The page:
The Latest: Former rig BP supervisor found not guilty

AP News
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Posted: Feb 25, 2016 7:43 PM

NEW ORLEANS (AP) — The Latest on the trial of a former BP engineer, Robert Kaluza, charged with a violation of the federal Clean Water Act in connection with the 2010 Gulf oil spill (all times local):

6:40 p.m.

A jury has found former BP rig supervisor Robert Kaluza not guilty of a misdemeanor pollution charge arising from the 2010 Gulf of Mexico rig explosion and oil spill.

Kaluza was tried on a single charge of violating the federal Clean Water Act.

Prosecutors said Kaluza and Donald Vidrine, another rig supervisor, botched a "negative pressure test" and missed clear signs of trouble before an explosion on the Deepwater Horizon rig.

The April 2010 blast caused millions of gallons of oil to spew from the Gulf floor for weeks.

Kaluza and Vidrine once faced manslaughter charges in connection with the deaths of 11 workers on the rig. But federal prosecutors later backed away from those charges. Vidrine pleaded guilty to the Clean Water Act misdemeanor.

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4:40 p.m.

The case of a former BP engineer accused of negligence that contributed to the 2010 Gulf of Mexico oil spill is now in the hands of a federal jury.

Robert Kaluza is charged with a single count of violating the federal Clean Water Act. Prosecutors say he failed to act when a crucial pressure test showed signs of trouble hours ahead of the April 20, 2010, explosion aboard the Deepwater Horizon offshore rig.

Defense attorneys argued other rig workers with 97 years of combined experience in drilling agreed also discounted the results of the test, and that Kaluza's watch had ended when decisions to go ahead with the rig's operations were made.

Prosecutors say there is no dispute that others were negligent but that Kaluza should be held accountable.

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1:30 p.m.

Robert Kaluza's lawyer has begun his final argument to jurors in the former BP engineer's trial arising from the 2010 Gulf of Mexico oil spill.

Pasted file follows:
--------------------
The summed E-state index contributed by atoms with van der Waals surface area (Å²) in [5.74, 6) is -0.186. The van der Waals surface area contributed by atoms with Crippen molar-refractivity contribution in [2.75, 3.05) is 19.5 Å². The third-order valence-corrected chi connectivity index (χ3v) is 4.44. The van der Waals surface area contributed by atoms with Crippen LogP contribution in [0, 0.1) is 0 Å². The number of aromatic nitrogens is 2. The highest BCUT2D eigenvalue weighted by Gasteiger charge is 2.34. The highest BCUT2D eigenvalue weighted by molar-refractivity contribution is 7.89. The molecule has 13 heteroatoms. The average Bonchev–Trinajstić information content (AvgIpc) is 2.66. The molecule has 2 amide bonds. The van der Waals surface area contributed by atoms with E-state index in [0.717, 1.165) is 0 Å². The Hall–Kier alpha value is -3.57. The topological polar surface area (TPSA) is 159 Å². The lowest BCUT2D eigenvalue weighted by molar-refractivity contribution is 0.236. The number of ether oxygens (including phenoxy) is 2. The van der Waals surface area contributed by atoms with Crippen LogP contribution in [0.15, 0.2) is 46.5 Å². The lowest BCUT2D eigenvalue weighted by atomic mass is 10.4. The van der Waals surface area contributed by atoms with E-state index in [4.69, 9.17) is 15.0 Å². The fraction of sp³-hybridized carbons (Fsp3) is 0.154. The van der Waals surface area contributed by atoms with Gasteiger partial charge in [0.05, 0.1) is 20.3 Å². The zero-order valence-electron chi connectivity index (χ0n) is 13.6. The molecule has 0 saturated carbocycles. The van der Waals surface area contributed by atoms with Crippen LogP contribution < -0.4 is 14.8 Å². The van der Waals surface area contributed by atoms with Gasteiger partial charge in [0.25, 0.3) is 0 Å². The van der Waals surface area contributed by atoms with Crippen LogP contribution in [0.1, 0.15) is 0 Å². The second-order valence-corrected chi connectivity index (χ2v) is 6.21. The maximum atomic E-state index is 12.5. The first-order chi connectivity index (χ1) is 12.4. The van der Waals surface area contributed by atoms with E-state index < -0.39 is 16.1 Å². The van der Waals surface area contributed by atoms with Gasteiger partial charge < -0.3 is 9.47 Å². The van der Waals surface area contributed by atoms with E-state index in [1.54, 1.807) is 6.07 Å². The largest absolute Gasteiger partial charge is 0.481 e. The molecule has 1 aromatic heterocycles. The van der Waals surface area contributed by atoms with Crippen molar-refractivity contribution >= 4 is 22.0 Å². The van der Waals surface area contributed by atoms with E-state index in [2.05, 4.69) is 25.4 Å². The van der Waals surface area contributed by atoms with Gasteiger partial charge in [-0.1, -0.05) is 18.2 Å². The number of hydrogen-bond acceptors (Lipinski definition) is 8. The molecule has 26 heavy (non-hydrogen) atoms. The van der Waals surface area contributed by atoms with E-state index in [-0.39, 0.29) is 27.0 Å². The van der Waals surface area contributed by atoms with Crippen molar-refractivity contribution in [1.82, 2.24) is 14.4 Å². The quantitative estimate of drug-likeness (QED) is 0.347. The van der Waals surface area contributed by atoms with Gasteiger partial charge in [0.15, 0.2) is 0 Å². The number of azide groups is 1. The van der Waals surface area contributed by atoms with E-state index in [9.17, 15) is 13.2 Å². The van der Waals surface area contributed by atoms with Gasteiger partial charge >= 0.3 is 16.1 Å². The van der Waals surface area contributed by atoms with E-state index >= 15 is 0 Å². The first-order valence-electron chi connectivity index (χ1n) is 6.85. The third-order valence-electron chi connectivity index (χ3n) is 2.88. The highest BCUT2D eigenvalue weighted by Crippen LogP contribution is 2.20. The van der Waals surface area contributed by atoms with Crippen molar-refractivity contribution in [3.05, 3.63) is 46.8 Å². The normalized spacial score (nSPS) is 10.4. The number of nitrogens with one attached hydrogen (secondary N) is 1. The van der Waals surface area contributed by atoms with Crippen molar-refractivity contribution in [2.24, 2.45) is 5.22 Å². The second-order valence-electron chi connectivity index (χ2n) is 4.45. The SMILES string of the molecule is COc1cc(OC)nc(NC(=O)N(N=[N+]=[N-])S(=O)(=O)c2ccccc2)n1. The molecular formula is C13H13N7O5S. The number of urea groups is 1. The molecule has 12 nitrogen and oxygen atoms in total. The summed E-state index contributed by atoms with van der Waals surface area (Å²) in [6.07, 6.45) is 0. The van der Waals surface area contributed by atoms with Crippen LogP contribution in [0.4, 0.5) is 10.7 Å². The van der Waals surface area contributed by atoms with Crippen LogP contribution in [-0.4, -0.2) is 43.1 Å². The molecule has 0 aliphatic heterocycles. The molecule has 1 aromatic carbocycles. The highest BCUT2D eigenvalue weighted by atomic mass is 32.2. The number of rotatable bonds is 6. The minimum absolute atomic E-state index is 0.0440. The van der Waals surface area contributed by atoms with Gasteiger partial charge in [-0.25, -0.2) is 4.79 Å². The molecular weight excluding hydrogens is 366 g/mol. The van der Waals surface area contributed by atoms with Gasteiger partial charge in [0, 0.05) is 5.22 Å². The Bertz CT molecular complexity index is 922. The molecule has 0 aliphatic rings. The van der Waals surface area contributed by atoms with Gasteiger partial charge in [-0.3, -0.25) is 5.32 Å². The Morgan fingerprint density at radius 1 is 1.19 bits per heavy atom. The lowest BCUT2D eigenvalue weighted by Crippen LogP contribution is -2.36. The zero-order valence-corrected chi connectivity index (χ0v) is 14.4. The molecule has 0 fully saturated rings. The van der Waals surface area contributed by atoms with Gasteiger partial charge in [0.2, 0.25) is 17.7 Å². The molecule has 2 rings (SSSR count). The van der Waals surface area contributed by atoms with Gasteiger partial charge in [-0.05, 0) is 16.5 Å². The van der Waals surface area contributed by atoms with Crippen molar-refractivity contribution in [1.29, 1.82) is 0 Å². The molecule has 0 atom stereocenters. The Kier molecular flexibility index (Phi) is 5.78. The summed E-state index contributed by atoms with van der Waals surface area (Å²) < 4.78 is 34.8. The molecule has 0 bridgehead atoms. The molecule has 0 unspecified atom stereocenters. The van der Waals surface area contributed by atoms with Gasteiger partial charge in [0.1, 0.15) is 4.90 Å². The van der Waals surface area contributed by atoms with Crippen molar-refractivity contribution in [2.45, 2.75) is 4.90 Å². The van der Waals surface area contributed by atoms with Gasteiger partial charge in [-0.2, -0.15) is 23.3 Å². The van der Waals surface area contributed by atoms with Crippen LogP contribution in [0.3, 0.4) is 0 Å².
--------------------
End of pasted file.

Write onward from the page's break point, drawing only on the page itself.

Prosecutors say Kaluza and his former co-defendant, Donald Vidrine, botched a crucial pressure test that signaled trouble aboard the doomed Deepwater Horizon offshore rig hours before it exploded.

Defense lawyer Shaun Clarke said Vidrine, who has pleaded guilty in the case, was the rig leader who declared the test a success — after Kaluza's watch aboard the rig had ended. Clarke said other rig workers with 97 years of combined experience in drilling agreed with Vidrine.

Kaluza is on trial for a violation of the federal Clean Water Act. Vidrine pleaded guilty to the same charge last year. A jury could begin deliberations Thursday afternoon.

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12:30 p.m.

Jurors saw images of the flaming, badly damaged Deepwater Horizon offshore drilling rig and the resulting oil-fouled coast as closing arguments began in the criminal trial of former BP engineer Robert Kaluza.

Kaluza is charged with a violation of the federal Clean Water Act in connection with the April 2010 Gulf of Mexico oil spill. Jury deliberations on the single count were likely to begin by Thursday evening after final arguments by prosecutors and the defense.

The April 2010 blast at the Deepwater Horizon site killed 11 workers and sent millions of gallons of oil spewing from the Gulf floor for weeks. Prosecutors say Kaluza was negligent in his reading of a critical pressure test. His negligence, they say, was one cause of the rig explosion.

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9 a.m.

Closing arguments are set to begin Thursday in the trial of a former BP engineer facing a federal pollution charge stemming from the 2010 Gulf of Mexico oil spill.

Robert Kaluza's trial began last week. He faces a single charge of violating the Clean Water Act. Prosecutors say he and a fellow rig supervisor, Donald Vidrine, botched a pressure test and missed clear signs of trouble before the explosion aboard the Deepwater Horizon offshore oil rig.

The April 2010 blast sent millions of gallons of oil spewing from the Gulf floor for weeks.

Kaluza and Vidrine once faced manslaughter charges in connection with the deaths of 11 workers on the rig. But federal prosecutors later backed away from those charges. Vidrine pleaded guilty to the Clean Water Act violation.